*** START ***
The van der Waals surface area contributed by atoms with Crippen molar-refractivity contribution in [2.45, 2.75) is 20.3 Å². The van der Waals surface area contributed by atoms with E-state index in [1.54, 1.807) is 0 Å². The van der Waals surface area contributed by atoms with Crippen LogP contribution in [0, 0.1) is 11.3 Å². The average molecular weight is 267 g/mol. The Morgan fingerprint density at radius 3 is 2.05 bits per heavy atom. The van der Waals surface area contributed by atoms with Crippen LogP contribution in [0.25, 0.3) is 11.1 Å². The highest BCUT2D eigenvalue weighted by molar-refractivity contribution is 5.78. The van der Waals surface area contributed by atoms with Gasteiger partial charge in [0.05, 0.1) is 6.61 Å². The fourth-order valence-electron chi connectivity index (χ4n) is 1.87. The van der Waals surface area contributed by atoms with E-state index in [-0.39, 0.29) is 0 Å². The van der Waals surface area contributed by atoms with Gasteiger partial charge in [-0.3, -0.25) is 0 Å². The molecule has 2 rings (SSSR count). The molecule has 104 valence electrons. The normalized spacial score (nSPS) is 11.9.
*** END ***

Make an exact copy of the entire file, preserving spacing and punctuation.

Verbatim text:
The van der Waals surface area contributed by atoms with Crippen molar-refractivity contribution in [2.45, 2.75) is 20.3 Å². The van der Waals surface area contributed by atoms with E-state index in [1.54, 1.807) is 0 Å². The van der Waals surface area contributed by atoms with Crippen LogP contribution in [0, 0.1) is 11.3 Å². The average molecular weight is 267 g/mol. The Morgan fingerprint density at radius 3 is 2.05 bits per heavy atom. The van der Waals surface area contributed by atoms with Crippen LogP contribution in [0.25, 0.3) is 11.1 Å². The highest BCUT2D eigenvalue weighted by molar-refractivity contribution is 5.78. The van der Waals surface area contributed by atoms with Gasteiger partial charge in [0.05, 0.1) is 6.61 Å². The fourth-order valence-electron chi connectivity index (χ4n) is 1.87. The van der Waals surface area contributed by atoms with E-state index in [-0.39, 0.29) is 0 Å². The van der Waals surface area contributed by atoms with Gasteiger partial charge in [-0.3, -0.25) is 0 Å². The molecule has 2 rings (SSSR count). The molecule has 104 valence electrons. The normalized spacial score (nSPS) is 11.9.